About Half Past Forever
Small-town sensation Half Past Forever have finally broken onto the national scene with their new album Take a Chance on Something Beautiful.
The draw for new listeners will no doubt be American Idol phenom, Chris Sligh, but don't be surprised to find his equally astonishing flair for songwriting and production. Even if the songs here weren't already his own, Chris's smooth control and distinctive, urgent ownership would make you believe he was spinning these wonders out of thin air. Backed by accomplished guitarists Adam Fisher and Cole Edmonson, Chris's gifts have the platform they've needed to let loose and shine.
In 2006 the band emerged with 45 new demos that would be whittled down to create their Take a Chance on Something Beautiful which was produced over a few months in Sligh's home studio. Fisher had engineering experience from recording his former band Nova 77's, and Sligh had production experience from two earlier solo records. The album has since received critical acclaim for the songwriting, production and vocal work. Sligh produced, and wrote or co-wrote all of the album's seventeen songs.
The band originally released the album independently March 13, 2007. The band sold over 20,000 albums before Brash Music licensed the record to be released nationally. The album re-released July 10, 2007.
Take a Chance is old school in some ways, delivering the refreshing album-based songwriting you didn't think existed in the mainstream anymore. Though several tracks should rightly become singles, this music was meant for more than 3-minute snatches, and has the wholeness of a concept album without the need for a concept. In other ways, the album is also on the leading edge of musical creativity. Alongside the delicious hooks of chart-bound hits like "Know" or "In a Moment," you're just as likely to find the complex musicality of songs like "Convenience," which melds hypnotic synth and soulful crooning with tinges of "A Day in the Life" and Gnarls Barkley. Or "Naive," which opens like a sorrowful Goo Goo Dolls hit, only to incorporate bits of Seal and Coldplay to refine the sound. Actually, the musical background here is so eclectic, it's probably most sensible to call this sound a remarkable beauty being born.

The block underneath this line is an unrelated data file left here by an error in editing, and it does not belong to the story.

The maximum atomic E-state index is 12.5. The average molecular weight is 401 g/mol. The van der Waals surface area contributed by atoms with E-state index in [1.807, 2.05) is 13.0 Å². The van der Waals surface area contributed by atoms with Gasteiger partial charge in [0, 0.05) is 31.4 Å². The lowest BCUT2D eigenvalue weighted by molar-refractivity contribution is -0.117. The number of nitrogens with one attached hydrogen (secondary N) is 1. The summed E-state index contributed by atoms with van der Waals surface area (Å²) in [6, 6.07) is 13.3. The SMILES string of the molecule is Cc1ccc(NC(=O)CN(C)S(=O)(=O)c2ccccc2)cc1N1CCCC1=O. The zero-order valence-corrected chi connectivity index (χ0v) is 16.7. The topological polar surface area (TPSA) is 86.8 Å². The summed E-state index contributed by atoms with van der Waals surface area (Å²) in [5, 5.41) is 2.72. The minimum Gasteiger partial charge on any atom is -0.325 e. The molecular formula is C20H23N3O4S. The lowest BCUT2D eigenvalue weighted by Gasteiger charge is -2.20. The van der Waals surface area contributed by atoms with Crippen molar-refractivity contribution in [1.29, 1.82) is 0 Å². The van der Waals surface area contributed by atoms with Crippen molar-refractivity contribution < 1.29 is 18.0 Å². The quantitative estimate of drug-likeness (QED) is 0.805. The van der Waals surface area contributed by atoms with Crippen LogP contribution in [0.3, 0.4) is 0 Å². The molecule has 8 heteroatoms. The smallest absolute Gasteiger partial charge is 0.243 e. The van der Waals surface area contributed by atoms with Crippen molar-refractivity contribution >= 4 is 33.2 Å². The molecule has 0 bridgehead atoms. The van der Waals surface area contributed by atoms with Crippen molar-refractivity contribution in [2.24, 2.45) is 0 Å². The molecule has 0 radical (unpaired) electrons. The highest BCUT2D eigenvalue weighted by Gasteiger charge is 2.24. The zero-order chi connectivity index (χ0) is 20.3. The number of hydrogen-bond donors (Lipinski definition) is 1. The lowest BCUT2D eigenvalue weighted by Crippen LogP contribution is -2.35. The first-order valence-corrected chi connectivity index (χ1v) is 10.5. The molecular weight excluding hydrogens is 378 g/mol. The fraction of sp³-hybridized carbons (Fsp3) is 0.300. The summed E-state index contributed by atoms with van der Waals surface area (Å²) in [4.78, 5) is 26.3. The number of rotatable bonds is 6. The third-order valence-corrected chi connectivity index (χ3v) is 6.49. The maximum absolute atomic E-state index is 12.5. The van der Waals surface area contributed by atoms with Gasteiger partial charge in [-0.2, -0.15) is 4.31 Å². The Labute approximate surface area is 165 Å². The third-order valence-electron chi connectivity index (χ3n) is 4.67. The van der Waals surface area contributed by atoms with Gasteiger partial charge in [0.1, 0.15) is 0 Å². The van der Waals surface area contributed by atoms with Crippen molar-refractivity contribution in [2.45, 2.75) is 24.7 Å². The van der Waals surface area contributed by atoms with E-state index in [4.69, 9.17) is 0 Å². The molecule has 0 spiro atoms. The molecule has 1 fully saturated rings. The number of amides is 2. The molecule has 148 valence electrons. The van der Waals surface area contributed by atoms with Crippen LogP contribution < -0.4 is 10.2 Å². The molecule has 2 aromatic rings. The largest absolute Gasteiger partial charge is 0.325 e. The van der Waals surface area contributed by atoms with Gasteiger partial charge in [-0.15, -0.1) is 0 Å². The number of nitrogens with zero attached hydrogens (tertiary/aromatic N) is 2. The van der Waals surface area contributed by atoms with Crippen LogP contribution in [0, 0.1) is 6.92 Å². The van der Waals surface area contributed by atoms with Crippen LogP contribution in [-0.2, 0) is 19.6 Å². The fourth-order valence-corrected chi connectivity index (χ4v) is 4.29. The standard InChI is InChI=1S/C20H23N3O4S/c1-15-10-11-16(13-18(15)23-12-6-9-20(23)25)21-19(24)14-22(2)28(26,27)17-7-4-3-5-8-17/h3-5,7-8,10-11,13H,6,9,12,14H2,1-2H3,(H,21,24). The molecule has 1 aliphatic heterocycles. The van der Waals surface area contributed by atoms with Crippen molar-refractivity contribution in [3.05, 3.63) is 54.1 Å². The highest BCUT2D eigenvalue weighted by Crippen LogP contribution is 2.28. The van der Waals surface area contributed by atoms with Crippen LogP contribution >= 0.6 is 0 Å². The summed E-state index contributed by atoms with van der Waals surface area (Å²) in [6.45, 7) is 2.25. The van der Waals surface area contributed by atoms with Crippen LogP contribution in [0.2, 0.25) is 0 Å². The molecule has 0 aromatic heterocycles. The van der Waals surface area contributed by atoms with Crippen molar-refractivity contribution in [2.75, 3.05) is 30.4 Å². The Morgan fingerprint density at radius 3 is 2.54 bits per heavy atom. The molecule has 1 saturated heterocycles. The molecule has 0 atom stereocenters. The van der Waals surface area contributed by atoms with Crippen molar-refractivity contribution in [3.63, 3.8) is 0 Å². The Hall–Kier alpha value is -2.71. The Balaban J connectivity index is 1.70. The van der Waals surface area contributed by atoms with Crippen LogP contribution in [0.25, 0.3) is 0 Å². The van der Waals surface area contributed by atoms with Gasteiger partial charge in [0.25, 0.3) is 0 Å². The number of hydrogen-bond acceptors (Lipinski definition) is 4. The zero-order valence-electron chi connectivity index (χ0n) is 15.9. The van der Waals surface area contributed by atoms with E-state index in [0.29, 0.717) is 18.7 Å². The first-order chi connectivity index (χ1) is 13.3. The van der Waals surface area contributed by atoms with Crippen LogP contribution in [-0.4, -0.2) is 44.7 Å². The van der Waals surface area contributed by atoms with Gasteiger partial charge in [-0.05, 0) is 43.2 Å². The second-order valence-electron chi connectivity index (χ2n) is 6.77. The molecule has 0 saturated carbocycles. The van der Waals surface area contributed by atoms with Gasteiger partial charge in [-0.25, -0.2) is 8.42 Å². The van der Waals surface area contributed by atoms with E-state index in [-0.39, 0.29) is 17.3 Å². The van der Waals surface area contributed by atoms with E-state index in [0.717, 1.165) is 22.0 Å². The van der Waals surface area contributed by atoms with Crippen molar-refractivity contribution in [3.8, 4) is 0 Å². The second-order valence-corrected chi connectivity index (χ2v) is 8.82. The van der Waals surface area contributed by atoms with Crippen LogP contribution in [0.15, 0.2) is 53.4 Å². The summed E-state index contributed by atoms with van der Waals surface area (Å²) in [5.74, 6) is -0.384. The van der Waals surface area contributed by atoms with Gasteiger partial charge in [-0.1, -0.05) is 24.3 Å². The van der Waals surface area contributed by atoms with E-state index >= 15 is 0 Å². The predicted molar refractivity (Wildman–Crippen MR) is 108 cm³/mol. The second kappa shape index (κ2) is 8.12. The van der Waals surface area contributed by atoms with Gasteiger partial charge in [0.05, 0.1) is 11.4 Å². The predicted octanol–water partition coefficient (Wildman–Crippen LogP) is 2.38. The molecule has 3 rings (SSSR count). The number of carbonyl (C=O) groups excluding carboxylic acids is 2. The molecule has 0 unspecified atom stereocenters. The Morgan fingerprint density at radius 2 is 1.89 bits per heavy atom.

It is an album that rewards multiple listens, and it may take you a dozen times through to begin realizing the lyrical depth or the calm interlacing between songs. Along with his Idol fame, Chris has a couple national songwriting awards under his belt, and it's not hard to hear the talent. You'll probably have the chorus to "Know" memorized by the third time around, but it may take a little longer until the meaning hits you like a slap in the face. And when Chris's half-despairing "I'm gone" moves into the album's last track, it's answered with the nascent discovery, "Now I know the pictures I hold on to are gone away / ... Maybe getting older brings me closer to you." There is remarkable range here: you'll find yourself carried away by equal parts free-spirit and turbulence, with songs evoking the spectrum from arena to quiet personal space. And all the while, Chris's soaring baritone will keep its enticing hooks in you. Certainly, there are missteps, and there is room for the music to grow. But Take a Chance on Something Beautiful is the sound of a band coming into its own.